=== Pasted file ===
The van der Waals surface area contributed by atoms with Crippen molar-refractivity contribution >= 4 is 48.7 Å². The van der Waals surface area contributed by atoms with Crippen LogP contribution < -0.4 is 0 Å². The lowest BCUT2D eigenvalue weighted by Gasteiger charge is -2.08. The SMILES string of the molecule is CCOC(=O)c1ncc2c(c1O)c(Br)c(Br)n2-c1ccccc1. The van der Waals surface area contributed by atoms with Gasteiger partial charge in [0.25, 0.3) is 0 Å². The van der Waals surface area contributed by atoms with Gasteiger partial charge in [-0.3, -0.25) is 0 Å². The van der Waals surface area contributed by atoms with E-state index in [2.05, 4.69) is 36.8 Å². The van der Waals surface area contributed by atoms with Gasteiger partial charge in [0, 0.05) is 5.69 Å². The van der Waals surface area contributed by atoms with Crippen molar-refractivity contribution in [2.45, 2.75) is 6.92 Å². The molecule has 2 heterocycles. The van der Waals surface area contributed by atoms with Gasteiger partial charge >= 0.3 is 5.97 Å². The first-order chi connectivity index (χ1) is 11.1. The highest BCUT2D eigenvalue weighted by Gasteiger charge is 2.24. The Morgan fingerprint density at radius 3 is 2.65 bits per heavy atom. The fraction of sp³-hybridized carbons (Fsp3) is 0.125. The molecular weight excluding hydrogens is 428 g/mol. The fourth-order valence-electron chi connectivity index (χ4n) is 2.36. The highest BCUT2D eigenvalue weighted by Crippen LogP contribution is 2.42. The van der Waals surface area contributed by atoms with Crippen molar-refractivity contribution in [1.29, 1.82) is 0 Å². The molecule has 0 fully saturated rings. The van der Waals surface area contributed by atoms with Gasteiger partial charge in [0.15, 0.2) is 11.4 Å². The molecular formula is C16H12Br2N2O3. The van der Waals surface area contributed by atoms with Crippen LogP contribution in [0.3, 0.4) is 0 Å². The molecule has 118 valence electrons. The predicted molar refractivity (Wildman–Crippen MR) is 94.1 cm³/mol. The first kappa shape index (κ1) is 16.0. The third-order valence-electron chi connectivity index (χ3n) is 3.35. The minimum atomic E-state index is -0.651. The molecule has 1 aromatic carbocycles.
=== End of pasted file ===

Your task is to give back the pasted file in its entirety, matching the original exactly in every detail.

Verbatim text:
The van der Waals surface area contributed by atoms with Crippen molar-refractivity contribution >= 4 is 48.7 Å². The van der Waals surface area contributed by atoms with Crippen LogP contribution < -0.4 is 0 Å². The lowest BCUT2D eigenvalue weighted by Gasteiger charge is -2.08. The SMILES string of the molecule is CCOC(=O)c1ncc2c(c1O)c(Br)c(Br)n2-c1ccccc1. The van der Waals surface area contributed by atoms with Gasteiger partial charge in [0.25, 0.3) is 0 Å². The van der Waals surface area contributed by atoms with Gasteiger partial charge in [-0.3, -0.25) is 0 Å². The van der Waals surface area contributed by atoms with E-state index in [2.05, 4.69) is 36.8 Å². The van der Waals surface area contributed by atoms with Gasteiger partial charge in [0, 0.05) is 5.69 Å². The van der Waals surface area contributed by atoms with Crippen molar-refractivity contribution in [2.45, 2.75) is 6.92 Å². The molecule has 2 heterocycles. The van der Waals surface area contributed by atoms with Gasteiger partial charge >= 0.3 is 5.97 Å². The first-order chi connectivity index (χ1) is 11.1. The highest BCUT2D eigenvalue weighted by Gasteiger charge is 2.24. The Morgan fingerprint density at radius 3 is 2.65 bits per heavy atom. The fraction of sp³-hybridized carbons (Fsp3) is 0.125. The molecular weight excluding hydrogens is 428 g/mol. The fourth-order valence-electron chi connectivity index (χ4n) is 2.36. The highest BCUT2D eigenvalue weighted by Crippen LogP contribution is 2.42. The van der Waals surface area contributed by atoms with Crippen molar-refractivity contribution in [1.29, 1.82) is 0 Å². The molecule has 0 fully saturated rings. The van der Waals surface area contributed by atoms with Gasteiger partial charge in [0.15, 0.2) is 11.4 Å². The molecular formula is C16H12Br2N2O3. The van der Waals surface area contributed by atoms with Crippen LogP contribution in [0.3, 0.4) is 0 Å². The molecule has 118 valence electrons. The predicted molar refractivity (Wildman–Crippen MR) is 94.1 cm³/mol. The first kappa shape index (κ1) is 16.0. The third-order valence-electron chi connectivity index (χ3n) is 3.35. The minimum atomic E-state index is -0.651. The molecule has 1 aromatic carbocycles.